London design studio Morrama has revealed its Renew concept, which shows how mobile phones could be designed with sustainability in mind.
The concept has been prompted by modern phone ownership trends which are increasingly wasteful and expensive according to the studio. Customers have become used to at least two-year phone contracts and a monthly fee before expecting an upgrade at the end of that time period.
But with the price of a new phone now reaching upwards of £1,000, this model no longer works, according to Morrama, which notes phones do not need to be replaced this often.
How does Renew work?
Renew illustrates how the components of phones that are most prone to damage could be redesigned so that they can be replaced or upgraded — meaning that customers would never have to buy a completely new phone again.
The concept suggests a modular mobile design. The screen and battery could be separated from the main “computer” and each layer could therefore be replaced and swapped with ease.
When a new phone model is available, the new computer could be added to someone’s device. Aesthetic choices have not been forgotten — people would be able to change the colour of their phones when battery packs are changed.
As well as a modular approach, the design of the phone itself is more durable. For example, it features a “recessed” screen which targets the problem of cracked screens.
Morrama founder Jo Barnard tells Design Week that this goes against recent trends in screen development, which focus on an “edge-to-edge display” or even wraparound screens. “While it looks slick in an ad, it is totally reliant on a separate case for protection,” she says.
This design removes the need for a case by improving the casing of the phone model itself — it sits on the screen, which especially protects it at the edges “where it is most likely to impact when dropped”.
The studio proposes using “nanocarbon technology” that is currently in development for the phone batteries — this is a favourite of high-tech battery developer ZapGo.
Barnard says it has the potential to last 100 times longer than lithium ion batteries and can be “considerably safer” as lithium ion batteries rely on a “highly flammable electrolyte”.
Morrama suggests using LCD for the screen. It may not be the most technologically advanced but it has the lowest power consumption, according to studio. Meanwhile, the computer and screen could be produced from a “corn starch bio-plastic” which is biodegradable.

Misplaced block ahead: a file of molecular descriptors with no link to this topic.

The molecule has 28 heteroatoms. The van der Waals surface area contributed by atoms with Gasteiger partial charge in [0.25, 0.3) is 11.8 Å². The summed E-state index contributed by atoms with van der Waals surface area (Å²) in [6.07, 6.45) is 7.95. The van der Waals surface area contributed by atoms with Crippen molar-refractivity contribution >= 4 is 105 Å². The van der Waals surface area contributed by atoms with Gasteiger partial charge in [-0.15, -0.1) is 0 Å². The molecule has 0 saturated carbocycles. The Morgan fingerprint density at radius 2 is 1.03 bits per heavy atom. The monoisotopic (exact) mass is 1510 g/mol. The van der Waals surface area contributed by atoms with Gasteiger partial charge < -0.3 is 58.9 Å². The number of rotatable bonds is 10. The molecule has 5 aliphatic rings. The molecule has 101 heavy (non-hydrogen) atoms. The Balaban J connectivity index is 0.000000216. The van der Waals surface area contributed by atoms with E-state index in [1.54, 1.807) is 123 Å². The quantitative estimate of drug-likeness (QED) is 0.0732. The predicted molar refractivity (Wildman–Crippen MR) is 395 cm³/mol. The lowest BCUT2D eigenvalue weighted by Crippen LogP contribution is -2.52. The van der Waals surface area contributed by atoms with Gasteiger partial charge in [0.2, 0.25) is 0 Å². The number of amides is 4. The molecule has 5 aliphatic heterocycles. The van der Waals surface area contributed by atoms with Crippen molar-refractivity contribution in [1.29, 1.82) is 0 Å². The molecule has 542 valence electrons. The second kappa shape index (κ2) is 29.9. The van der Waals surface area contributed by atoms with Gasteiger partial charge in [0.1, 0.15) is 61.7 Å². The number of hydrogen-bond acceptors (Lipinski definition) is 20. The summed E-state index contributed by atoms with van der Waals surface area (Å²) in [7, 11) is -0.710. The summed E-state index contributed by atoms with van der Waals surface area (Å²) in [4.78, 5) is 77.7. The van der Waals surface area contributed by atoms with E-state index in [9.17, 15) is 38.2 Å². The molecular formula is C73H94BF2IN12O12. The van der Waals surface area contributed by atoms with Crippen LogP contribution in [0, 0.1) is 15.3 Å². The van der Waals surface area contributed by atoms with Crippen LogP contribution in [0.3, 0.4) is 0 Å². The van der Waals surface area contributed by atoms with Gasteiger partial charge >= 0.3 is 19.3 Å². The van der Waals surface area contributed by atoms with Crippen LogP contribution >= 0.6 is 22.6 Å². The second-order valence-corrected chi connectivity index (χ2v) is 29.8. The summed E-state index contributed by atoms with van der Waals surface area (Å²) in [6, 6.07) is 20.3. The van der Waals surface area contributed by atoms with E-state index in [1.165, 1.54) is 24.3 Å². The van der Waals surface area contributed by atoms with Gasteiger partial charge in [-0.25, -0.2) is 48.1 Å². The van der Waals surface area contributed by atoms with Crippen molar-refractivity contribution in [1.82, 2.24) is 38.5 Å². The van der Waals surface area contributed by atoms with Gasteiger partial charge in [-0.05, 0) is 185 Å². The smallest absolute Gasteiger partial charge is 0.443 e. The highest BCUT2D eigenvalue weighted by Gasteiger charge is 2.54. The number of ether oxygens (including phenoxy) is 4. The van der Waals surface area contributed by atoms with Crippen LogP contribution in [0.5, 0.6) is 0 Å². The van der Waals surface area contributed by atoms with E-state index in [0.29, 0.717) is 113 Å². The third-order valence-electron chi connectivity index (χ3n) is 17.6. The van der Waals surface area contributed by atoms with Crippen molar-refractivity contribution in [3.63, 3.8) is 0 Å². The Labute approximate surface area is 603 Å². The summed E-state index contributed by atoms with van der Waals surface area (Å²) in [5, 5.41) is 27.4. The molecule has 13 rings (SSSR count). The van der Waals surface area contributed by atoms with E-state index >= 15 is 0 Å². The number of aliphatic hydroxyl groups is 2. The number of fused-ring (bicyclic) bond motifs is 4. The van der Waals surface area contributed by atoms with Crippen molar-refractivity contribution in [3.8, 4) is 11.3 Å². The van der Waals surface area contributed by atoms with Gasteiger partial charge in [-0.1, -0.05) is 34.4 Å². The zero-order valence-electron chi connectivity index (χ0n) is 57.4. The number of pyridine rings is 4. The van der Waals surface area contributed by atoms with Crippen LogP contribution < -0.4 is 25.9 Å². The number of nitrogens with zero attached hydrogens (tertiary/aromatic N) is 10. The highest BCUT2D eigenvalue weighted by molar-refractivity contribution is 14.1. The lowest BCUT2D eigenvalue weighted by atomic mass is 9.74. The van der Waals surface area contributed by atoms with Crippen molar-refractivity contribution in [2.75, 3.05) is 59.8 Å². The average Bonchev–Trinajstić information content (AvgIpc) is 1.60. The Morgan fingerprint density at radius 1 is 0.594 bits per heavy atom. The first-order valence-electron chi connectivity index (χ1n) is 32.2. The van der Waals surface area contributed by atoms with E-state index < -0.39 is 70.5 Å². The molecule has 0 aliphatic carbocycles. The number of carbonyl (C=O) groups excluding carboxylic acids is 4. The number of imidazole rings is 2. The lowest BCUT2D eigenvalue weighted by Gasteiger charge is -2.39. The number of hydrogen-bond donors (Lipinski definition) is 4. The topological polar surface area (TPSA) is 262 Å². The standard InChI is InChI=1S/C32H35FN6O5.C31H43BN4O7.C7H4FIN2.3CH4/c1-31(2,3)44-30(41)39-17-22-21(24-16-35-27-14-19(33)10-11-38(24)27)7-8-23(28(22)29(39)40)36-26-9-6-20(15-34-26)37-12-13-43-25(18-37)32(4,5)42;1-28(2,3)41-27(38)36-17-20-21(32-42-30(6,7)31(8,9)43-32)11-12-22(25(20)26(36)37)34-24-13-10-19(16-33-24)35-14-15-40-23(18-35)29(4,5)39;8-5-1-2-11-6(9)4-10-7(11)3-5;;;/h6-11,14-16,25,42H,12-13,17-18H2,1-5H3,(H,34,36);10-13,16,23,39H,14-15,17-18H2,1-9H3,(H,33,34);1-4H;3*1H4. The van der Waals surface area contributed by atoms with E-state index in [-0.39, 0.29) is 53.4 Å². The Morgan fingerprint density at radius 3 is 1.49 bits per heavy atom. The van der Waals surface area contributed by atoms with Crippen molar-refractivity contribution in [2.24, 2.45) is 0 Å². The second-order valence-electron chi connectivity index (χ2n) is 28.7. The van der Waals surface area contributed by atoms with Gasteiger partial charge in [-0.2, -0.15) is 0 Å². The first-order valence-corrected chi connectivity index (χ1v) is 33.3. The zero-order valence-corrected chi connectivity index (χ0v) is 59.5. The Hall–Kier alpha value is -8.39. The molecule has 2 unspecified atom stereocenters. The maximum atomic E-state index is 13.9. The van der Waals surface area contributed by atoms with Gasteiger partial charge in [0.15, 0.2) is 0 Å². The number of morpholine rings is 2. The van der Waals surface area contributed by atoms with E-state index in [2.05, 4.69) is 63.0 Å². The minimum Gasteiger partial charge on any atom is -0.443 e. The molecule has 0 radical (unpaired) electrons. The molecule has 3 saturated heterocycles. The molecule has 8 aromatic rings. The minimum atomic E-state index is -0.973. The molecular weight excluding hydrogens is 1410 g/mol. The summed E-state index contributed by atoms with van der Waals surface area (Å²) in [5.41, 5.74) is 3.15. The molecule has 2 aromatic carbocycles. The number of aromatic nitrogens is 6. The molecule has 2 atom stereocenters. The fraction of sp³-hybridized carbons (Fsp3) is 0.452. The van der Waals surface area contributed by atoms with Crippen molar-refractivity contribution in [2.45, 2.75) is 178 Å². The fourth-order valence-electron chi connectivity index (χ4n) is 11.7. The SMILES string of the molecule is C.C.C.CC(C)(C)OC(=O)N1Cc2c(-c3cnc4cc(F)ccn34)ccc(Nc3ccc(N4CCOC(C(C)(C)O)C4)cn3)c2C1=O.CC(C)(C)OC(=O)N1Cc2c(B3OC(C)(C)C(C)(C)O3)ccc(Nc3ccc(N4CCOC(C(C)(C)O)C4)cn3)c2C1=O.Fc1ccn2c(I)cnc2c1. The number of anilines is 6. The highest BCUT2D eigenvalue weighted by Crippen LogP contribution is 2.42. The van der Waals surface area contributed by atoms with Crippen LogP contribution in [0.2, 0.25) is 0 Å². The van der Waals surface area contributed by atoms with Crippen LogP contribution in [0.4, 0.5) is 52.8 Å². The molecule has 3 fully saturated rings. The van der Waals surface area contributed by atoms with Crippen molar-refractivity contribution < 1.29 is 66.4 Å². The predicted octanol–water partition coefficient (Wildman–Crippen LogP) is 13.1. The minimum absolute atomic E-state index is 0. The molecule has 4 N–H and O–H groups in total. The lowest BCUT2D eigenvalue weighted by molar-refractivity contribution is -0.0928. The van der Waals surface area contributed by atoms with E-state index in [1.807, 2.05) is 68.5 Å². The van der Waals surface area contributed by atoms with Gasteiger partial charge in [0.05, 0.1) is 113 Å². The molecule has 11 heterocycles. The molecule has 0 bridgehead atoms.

Can UX create more sustainable phone habits?
The studio has also thought about how sustainable behaviours could be encouraged, beyond a more environmentally friendly production method. According to research, half an hour of streaming Netflix generates approximately 1.6kg of CO2e (carbon dioxide equivalent). That’s the equivalent of boiling a kettle 114 times.
Barnard explains how an “interface” could track phone users’ activity and calculate carbon emissions. Once people have been made aware of their carbon footprint, they might make more sustainable decisions.
“The goal would be to encourage behavioural change to adopt more sustainable habits,” she says. As well as drawing people’s attention to hidden carbon emissions, it could suggest simple ways to make changes.
“Even deleting emails with large attachments or duplicate photographs can reduce the demand on energy hungry servers,” she adds.
This could also have positive effects for our mental health — reducing the “amount of time we spend glued to our phone screen”.
Renew is currently an internal project, through Barnard says that the studio is “very open” to discussing the idea with any interested companies.
Design Week recently featured the launch of a new tech brand which aims to create a more sustainable world for mobile phone accessories. Nolii takes a modular approach to phone accessories such as cases, charging cables and running arm-bands.